For the past few years, I’ve been one of a select group of international journalists invited to the IFA Global Press Conference. A warm-up, if you will, for the yearly IFA convention held in Berlin, the press conference is a great time to check up on the current and future status of the global electronics market.
While a series of sessions consisting of a bunch of marketing statistics might seem dry at first, there were some fascinating nuggets to glean that I thought you all might enjoy hearing…
Granted, this particular slide’s set of stats is for Europe, but did you know that in 2016, 29.8 million headphones were sold in Europe, along with 13.3 million Bluetooth speakers, 2.2 million VR glasses, and 1.8 million drones? Since there are approximately 743 million people living in Europe, there is plenty of room for these markets to grow.
The slide below shows that 89% of audio streaming capable products use Bluetooth as their connectivity standard. But something that was mentioned at the conference that I’d never heard (or really thought about) was that Bluetooth wasn’t some government mandated standard like microUSB was.
Bluetooth’s use and adaptation were something that organically happened after Ericsson realized what they had was special and needed to be shared, and they then invited other companies including Nokia, IBM, and Toshiba to take part in its open source use on an unrestricted frequency range (you can read more about it here).
Companies working together to offer compatible products and consumers enjoying the ease with which those products could be linked and used together is what made Bluetooth the standard. You don’t have to be a stats geek to think that’s kind of interesting — a completely Darwinian example of something strong evolving into the standard.
Also interesting is taking a look at the evolution of connected sound, or how we listen to the sound produced by our electronics and the capabilities of the speakers producing that sound. First, we connected dumb (as opposed to smart) speakers to computers via cables, then it was the use of docking speakers which were compatible only with the specific devices they were meant to support. How many of you bought or still own a docking speaker? I did and I do.
Then came mini speakers which connected via 3.5mm cables to the music source … and then Bluetooth exploded and took over. It’s interesting to me that while other ways of listening wirelessly are available (e.g., NFC, Apple Airplay), we can’t help but come back to the fact that Bluetooth is the standard. But what’s next? Smart speakers.
We’re seeing the evolution of smart speakers occur right now with Google Home and the Amazon Echo; these aren’t only wirelessly connected speakers, they are also intelligent, connected personal assistants.
GfK Global, predicts that intelligent connectivity is going to become a feature in even more audio products. How do you feel about that? Do you like asking Alexa to play music without you having to search for it yourself? Would you like to see connectivity in even more of the products you use around your home — your washer and dryer, for instance, or your stove? We’re already seeing this in our refrigerators.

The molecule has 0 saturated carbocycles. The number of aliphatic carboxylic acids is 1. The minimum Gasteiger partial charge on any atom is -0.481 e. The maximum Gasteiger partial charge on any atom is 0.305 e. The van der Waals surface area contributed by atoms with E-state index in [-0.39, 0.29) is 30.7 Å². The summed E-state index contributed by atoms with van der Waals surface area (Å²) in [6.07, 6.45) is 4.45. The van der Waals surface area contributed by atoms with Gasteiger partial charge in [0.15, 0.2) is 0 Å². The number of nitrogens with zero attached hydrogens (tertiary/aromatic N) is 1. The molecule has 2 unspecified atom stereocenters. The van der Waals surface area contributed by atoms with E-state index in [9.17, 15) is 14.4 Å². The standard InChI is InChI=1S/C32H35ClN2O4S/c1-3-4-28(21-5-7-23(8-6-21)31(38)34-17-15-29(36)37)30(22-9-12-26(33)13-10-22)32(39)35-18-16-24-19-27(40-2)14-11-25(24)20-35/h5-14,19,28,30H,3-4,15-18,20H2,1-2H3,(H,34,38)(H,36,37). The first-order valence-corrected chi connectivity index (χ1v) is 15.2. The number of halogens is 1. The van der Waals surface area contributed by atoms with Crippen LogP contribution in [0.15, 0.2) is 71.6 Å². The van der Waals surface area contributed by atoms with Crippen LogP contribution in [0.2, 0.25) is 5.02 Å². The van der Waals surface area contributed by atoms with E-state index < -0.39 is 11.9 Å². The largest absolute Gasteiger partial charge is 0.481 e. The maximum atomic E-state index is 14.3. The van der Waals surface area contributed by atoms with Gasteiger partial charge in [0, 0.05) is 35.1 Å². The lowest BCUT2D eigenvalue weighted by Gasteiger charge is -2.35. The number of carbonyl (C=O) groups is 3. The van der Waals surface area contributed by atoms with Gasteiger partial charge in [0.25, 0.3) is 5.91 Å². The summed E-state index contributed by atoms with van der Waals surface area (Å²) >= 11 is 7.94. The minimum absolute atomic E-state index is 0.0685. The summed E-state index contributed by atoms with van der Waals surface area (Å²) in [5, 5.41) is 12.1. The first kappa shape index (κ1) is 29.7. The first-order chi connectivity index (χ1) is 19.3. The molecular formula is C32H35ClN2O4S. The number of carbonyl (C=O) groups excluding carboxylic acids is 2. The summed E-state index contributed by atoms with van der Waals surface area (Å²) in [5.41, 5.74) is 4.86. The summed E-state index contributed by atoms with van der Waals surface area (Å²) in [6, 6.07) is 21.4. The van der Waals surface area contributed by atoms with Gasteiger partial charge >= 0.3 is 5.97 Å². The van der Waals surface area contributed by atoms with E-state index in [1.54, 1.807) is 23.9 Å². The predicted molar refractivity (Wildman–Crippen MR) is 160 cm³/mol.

The fact is that voice interaction (recognition & control) is all around us, and it is only going to become more common and standard.
Something I had never really considered: the creation of smartphones was directly responsible for the development of several sub-markets that include: mobile payments, virtual and augmented reality, smart homes, connected and autonomous vehicles, and wearables.
It’s kind of mind-blowing when you consider that many of these products weren’t even conceivable much less available before smartphones became so ubiquitous; these sub-markets very existence is traceable to the evolution of smartphones and people wanting them to be able to do even MORE.
In the past few years, there’s been an explosion in connected smart home devices — everything from deadbolts to vacuum cleaners to doorbells to coffee makers to home air cleaners and fans. When these products work as expected, they add convenience and value to their owners’ lives; once you’ve got one smart product in your home, you can’t help but want more.
Michael Zöller, Samsung’s Vice President, Head of Visual Display in Europe, came out to talk about their new Frame television (it displays art on your wall when it’s not serving as a television). He said that “the discussion on TV picture quality will become obsolete as more people get better televisions,” which makes sense. Then we dug down deep into some television stats and insights into new patterns of use with Paul Gray from IHS Technology.
As we’ve all noted, larger and better HD and UHD televisions are becoming less expensive and more available to everyone, but what if televisions could do even more than just stream content? The future of television will be “driven by new content and access to the new content.” One of the possible uses for televisions included school lessons for children who are home sick, medical care apps for those who need them — in other words, there is no reason that televisions should only be a means of entertainment, they can, should, and eventually will provide support for people in their daily life.
How do you feel about the connectivity of so many things? Does it raise privacy issues for you, or do you feel that we’ve already given up any hope for that? Do you feel like the convenience brought by products such as smartTVs and connected home products mitigates any of those concerns? Do tell! 🙂